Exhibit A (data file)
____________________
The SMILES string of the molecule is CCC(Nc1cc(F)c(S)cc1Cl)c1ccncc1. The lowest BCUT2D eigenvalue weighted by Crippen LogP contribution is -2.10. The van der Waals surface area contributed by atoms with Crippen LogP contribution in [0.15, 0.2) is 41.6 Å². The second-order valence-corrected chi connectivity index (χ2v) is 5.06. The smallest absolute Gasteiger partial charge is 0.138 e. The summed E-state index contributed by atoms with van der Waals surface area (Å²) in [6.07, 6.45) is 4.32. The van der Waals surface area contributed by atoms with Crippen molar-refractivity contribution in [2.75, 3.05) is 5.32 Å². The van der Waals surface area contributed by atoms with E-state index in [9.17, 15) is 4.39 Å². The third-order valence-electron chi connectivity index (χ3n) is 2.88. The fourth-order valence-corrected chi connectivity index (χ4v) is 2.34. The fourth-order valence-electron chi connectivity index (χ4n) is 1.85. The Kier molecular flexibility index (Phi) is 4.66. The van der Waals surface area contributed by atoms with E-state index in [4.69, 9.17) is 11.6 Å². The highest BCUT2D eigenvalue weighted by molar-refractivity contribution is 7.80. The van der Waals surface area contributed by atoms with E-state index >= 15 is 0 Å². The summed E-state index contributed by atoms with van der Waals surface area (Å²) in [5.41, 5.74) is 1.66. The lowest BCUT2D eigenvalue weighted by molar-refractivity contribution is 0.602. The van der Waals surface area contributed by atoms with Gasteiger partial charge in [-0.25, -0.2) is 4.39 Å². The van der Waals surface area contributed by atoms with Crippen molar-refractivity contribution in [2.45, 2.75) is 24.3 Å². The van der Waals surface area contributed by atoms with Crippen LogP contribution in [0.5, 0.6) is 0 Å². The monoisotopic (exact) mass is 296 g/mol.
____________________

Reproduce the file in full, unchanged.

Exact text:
The SMILES string of the molecule is CCC(Nc1cc(F)c(S)cc1Cl)c1ccncc1. The lowest BCUT2D eigenvalue weighted by Crippen LogP contribution is -2.10. The van der Waals surface area contributed by atoms with Crippen LogP contribution in [0.15, 0.2) is 41.6 Å². The second-order valence-corrected chi connectivity index (χ2v) is 5.06. The smallest absolute Gasteiger partial charge is 0.138 e. The summed E-state index contributed by atoms with van der Waals surface area (Å²) in [6.07, 6.45) is 4.32. The van der Waals surface area contributed by atoms with Crippen molar-refractivity contribution in [2.75, 3.05) is 5.32 Å². The van der Waals surface area contributed by atoms with E-state index in [9.17, 15) is 4.39 Å². The third-order valence-electron chi connectivity index (χ3n) is 2.88. The fourth-order valence-corrected chi connectivity index (χ4v) is 2.34. The fourth-order valence-electron chi connectivity index (χ4n) is 1.85. The Kier molecular flexibility index (Phi) is 4.66. The van der Waals surface area contributed by atoms with E-state index in [4.69, 9.17) is 11.6 Å². The highest BCUT2D eigenvalue weighted by molar-refractivity contribution is 7.80. The van der Waals surface area contributed by atoms with E-state index >= 15 is 0 Å². The summed E-state index contributed by atoms with van der Waals surface area (Å²) in [5.41, 5.74) is 1.66. The lowest BCUT2D eigenvalue weighted by molar-refractivity contribution is 0.602. The van der Waals surface area contributed by atoms with Gasteiger partial charge in [-0.25, -0.2) is 4.39 Å². The van der Waals surface area contributed by atoms with Crippen molar-refractivity contribution in [2.45, 2.75) is 24.3 Å². The van der Waals surface area contributed by atoms with Crippen LogP contribution in [0.5, 0.6) is 0 Å². The monoisotopic (exact) mass is 296 g/mol.